Tuesday, November 5, 2013

The South of France in Pictures

Our group of four spent five days in the French province of Provence in the south of France. We wandered towns settled thousands of years ago, drove along modern highways, got stuck in a rush hour traffic jam, and viewed stunning landscapes. Part of the area borders the sea, and we meandered two lane roads hugging the coastline, with the blue Mediterranean on one side, affluent French Riviera towns on the other side, and high cliffs rising straight above.

A few pictorial highlights of our travels:
The Roman Coliseum in Arles, used today for bullfights.
The Church of St. Trophime, Arles, built between the 12th and 15th centuries on the remains of an earlier holy structure. Churches took decades and sometimes centuries to build because of the difficulty of the work, the need to raise building funds, expansion, the development of new building methods, and the demands of an increasing population.

We visited Greek ruins, Medieval and Renaissance churches, centuries-old towns, and the haunts of painters who lived and worked in this landscape.
A sign on the path leading to the place Cezanne spent time outdoors painting Mont Sainte-Victoire.
Paul Cezanne was born and lived in Aix-en-Provence a good part of his life. Many of his paintings depict Mont Sainte-Victoire, seen above from the place Cezanne set up his easel and painted. The picture was taken at sunset.

We visited Santo Sospir, the villa of Francine Weisswiller (she died in 2003), a close friend and patron of Jean Cocteau - painter, writer, film maker. Eric, the home's current resident, caretaker and tour guide, showed us Cocteau's artwork on the sidewalk entrance to the house, above, on the side of the house, below, and throughout the house.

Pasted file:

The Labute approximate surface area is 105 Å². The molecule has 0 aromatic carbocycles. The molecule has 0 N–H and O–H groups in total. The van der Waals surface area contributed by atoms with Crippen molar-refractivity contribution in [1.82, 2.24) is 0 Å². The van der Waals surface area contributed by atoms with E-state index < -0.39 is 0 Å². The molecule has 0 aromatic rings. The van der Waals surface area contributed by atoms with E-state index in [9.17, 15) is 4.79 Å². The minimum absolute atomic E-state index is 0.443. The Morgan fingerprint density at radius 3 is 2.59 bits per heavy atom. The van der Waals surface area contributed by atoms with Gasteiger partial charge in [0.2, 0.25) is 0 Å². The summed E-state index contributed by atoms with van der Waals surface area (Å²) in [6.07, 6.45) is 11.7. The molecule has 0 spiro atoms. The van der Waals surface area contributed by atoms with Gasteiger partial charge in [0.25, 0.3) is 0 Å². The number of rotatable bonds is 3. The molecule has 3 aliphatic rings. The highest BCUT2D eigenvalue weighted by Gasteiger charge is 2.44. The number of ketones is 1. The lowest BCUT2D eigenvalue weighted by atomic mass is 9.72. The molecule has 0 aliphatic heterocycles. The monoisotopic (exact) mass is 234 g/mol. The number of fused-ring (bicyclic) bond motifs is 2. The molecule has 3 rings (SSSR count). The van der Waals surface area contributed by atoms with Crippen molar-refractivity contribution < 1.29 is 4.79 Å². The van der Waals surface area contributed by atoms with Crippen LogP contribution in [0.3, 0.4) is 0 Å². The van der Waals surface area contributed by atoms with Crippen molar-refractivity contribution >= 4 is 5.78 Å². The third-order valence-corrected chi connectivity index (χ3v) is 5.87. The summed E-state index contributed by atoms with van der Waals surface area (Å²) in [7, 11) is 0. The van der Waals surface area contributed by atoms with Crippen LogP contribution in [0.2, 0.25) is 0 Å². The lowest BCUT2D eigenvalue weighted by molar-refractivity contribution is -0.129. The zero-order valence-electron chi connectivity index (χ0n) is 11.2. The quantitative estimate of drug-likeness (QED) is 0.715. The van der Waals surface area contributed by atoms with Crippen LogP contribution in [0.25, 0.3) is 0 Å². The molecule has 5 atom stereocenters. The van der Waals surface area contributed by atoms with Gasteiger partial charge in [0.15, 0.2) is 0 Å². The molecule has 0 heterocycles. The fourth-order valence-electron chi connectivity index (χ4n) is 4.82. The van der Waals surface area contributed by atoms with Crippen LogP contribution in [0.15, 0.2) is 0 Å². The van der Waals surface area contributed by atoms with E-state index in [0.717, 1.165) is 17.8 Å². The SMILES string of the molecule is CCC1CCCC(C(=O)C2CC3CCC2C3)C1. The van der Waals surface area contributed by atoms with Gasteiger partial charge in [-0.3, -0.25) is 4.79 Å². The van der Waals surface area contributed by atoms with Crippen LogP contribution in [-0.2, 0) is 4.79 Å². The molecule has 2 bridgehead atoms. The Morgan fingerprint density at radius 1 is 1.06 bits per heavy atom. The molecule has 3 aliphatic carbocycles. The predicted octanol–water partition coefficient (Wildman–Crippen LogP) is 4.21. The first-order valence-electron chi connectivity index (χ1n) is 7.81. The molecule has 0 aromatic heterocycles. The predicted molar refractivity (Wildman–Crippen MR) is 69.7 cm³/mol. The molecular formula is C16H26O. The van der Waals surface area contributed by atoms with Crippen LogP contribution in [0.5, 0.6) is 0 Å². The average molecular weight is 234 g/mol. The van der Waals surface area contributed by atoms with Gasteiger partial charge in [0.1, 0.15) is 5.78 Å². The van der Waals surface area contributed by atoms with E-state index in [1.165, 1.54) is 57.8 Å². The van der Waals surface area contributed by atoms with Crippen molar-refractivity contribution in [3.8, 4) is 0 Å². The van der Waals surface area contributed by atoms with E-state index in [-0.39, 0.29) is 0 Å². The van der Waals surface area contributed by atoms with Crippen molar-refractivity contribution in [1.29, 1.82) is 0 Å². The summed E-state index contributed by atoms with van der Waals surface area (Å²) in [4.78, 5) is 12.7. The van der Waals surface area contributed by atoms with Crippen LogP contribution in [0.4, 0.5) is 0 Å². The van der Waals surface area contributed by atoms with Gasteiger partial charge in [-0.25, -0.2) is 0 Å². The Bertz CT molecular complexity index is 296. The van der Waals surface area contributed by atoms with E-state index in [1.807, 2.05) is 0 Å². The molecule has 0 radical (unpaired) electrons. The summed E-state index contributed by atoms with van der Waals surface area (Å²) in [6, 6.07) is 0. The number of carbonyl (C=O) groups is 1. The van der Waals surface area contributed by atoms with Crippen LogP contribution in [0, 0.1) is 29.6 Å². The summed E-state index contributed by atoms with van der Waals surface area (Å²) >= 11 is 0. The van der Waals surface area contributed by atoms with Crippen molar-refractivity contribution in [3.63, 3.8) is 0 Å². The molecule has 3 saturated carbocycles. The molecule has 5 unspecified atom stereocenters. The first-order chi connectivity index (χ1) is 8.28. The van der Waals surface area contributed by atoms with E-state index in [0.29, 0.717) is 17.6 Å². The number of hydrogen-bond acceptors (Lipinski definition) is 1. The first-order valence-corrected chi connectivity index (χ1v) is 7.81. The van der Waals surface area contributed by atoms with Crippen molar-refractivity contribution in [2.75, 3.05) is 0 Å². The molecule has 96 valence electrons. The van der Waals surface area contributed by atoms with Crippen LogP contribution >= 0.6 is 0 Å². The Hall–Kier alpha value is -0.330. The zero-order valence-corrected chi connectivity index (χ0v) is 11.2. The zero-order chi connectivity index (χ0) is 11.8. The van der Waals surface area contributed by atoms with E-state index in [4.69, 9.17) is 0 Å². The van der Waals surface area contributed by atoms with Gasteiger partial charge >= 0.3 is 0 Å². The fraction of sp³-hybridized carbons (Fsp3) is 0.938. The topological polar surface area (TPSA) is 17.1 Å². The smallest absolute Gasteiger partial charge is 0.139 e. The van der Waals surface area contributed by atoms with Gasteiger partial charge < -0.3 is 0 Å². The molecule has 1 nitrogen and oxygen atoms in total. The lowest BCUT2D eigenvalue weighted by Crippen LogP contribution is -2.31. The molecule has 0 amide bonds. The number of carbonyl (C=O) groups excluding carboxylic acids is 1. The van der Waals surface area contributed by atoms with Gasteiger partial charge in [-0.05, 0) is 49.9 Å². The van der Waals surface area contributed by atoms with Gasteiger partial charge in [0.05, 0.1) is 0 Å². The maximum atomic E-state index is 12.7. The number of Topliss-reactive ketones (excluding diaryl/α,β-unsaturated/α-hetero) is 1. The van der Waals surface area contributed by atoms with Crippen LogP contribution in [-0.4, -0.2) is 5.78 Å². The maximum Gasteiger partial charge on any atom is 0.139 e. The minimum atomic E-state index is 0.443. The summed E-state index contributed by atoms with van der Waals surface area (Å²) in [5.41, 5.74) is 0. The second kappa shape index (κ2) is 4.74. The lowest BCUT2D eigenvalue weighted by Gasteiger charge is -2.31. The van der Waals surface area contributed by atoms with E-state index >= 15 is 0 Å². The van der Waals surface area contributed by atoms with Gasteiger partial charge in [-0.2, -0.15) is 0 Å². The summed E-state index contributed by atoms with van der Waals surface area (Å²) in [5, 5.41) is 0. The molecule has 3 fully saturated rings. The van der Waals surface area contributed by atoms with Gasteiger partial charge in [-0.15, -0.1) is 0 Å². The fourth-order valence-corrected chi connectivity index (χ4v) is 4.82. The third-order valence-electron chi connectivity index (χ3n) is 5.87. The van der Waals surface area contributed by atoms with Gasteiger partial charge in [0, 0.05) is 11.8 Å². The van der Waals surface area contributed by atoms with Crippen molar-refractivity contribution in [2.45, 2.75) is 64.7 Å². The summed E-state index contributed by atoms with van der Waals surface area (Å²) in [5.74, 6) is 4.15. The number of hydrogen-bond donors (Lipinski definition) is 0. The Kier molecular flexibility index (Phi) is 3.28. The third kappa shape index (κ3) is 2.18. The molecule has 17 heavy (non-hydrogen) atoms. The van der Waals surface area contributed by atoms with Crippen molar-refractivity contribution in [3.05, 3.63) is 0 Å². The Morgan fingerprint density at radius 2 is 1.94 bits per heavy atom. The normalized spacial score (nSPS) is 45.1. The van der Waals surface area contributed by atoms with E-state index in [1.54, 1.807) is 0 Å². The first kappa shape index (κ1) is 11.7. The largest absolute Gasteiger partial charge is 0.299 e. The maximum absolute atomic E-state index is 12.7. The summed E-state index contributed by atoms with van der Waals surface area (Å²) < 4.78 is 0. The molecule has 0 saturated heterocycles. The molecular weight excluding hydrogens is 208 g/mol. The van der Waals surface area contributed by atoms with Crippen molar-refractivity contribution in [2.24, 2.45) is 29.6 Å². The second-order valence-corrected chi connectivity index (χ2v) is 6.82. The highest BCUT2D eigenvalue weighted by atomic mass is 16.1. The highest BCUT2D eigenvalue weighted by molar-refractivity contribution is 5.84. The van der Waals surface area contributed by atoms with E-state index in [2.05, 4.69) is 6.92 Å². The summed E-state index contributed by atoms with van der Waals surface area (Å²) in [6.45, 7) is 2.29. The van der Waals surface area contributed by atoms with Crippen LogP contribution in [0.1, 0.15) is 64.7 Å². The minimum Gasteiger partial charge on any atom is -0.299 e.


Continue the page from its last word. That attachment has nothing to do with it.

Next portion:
Santo Sospir's walls are decorated with Cocteau's artwork.
The mural above, in the dining room, depicts the Biblical story of Judith.
Nice from my hotel room.
The gardens of the Villa Ephrussi de Rothschild in Saint-Jean-Cap-Ferrat, outside Nice.
Construction of the villa began in 1906 and was completed in 1912.
The villa's mistress, Beatrice Ephrussi de Rothschild, decorated with authentic 16th and 17th century furniture and artwork collected throughout her life. The villa was one of Beatrice's three major residences.
Outdoor markets are a part of a town's daily life.
This picture was taken at the flower and food market in Nice.
We drove to Monaco, next door to Nice. This is part of the royal palace complex.
It is difficult to see, but in the white house on the right a policeman stands guard.
Monaco from the mountains.
I want to thank Frank, our guide in Provence. An ex-professional ballet dancer, he currently owns, with a partner, a tour guide business based in Monaco. He was knowledgeable and extremely patient with four women who sometimes had different ideas about sightseeing than he did!
Frank, I am sorry you were (almost) late a couple of evenings picking up your daughter at day care.
And thank your wife for her help with our airport predicament.
If anyone is traveling to France and wants a great guide, let me know and I will forward his contact information.


  1. I will keep this offer of a guide in mind. I would love to see the Roman ruins in Provence, and the walled town of Carcassonne. However, having traveled to France several times, and never having been to Italy, I am leaning toward the latter, although I can't go before 2015. Time in its flight.

    I have enjoyed your travels, thank you for sharing them. Dianne

  2. That area looks delightful. Someday...

  3. The history there is just so deep. Buildings still standing from the 12th century is incredible. Your guide was a cutie and you gave him a very nice plug.

  4. Ah, it looks wonderful, and inviting. Now I have a little smile on my face, as if I'd just opened a window and breathed in the morning air in Nice. Merci.